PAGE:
Explore a timeline of key events during 1941 in the history of Nazi Germany, World War II, and the Holocaust.
In the immediate aftermath of World War II, the world was faced with a challenge—how to seek justice for an almost unimaginable scale of criminal behavior, including the annihilation of European Jewry. Even as a vocabulary emerged to describe the atrocities that would come to be known as the Holocaust, legal experts sought to establish a new body of law to address the unprecedented crimes perpetrated by the Axis powers. A series of war crimes trials convened by the Allied powers and European governments…
From 1942 until the end of the war in 1945, the Nazi court system became more and more a state...
The Riegner telegram was a...
Vidkun Quisling, Minister President of Norway from 1942 to 1945, was a Norwegian fascist and Nazi collaborator. His last name has come to mean “traitor” or “collaborator.”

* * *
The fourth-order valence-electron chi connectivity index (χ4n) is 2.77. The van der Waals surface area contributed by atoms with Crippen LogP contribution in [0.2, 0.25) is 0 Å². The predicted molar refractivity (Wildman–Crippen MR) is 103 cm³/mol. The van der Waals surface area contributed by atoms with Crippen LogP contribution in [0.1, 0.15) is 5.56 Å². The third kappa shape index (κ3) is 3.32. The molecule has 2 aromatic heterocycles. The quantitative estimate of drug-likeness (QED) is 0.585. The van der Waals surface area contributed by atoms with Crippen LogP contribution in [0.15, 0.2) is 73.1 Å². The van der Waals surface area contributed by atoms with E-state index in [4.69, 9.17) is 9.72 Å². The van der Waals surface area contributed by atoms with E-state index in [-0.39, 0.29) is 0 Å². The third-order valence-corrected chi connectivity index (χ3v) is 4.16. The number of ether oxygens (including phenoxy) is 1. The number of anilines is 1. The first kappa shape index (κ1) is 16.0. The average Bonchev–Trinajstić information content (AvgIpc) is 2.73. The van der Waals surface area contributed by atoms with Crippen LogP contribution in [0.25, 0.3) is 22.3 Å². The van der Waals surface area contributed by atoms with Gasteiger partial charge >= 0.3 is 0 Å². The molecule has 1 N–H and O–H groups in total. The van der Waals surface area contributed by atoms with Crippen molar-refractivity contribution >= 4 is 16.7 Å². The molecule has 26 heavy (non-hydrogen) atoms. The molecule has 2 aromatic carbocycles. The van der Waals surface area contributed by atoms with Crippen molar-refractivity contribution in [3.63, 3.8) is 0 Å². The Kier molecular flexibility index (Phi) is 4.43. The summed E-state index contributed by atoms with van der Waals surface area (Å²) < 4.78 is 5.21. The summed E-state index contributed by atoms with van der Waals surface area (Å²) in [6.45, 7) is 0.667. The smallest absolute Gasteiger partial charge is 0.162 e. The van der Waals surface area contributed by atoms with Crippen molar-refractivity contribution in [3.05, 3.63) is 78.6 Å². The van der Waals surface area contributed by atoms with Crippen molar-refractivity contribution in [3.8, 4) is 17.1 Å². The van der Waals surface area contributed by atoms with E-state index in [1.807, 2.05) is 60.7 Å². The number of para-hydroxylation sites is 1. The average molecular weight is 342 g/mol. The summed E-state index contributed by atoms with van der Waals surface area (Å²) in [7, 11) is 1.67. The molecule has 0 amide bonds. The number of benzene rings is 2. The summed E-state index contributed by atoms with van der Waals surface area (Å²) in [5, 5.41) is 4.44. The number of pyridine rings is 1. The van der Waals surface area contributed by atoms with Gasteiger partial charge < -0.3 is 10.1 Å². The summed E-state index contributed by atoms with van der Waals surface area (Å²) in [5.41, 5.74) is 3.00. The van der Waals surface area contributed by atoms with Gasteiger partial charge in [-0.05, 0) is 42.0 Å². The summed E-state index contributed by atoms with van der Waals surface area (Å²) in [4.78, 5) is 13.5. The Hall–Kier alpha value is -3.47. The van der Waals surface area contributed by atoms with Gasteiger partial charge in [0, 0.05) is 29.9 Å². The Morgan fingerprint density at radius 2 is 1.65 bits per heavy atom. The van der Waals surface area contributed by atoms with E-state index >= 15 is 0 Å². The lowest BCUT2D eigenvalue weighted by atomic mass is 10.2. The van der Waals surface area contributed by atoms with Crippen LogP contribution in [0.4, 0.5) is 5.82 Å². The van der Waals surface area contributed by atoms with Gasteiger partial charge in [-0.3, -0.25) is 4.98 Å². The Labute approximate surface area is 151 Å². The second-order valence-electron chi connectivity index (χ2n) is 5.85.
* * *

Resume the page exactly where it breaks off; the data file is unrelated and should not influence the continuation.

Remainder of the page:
In May 1939, the German transatlantic liner St. Louis sailed from Germany to Cuba. Most of the passengers were Jews fleeing Nazi Germany. Learn more about the voyage.
Learn about the history of discrimination against Roma in Europe and how the Nazi regime committed genocide against European Roma during WWII.
Learn about the history of Sighet, birthplace of Elie Wiesel. The Jewish population of Sighet was deported to Auschwitz in May 1944. Most of the deportees were gassed on arrival.
In March 1942, the Hodonin camp was classified as a camp for Roma. It was a transfer station during deportation to Auschwitz-Birkenau. Learn about the camp and its history.
The National Socialist German Worker’s Party, also known as the Nazi Party, was the far-right racist and antisemitic political party led by Adolf Hitler.
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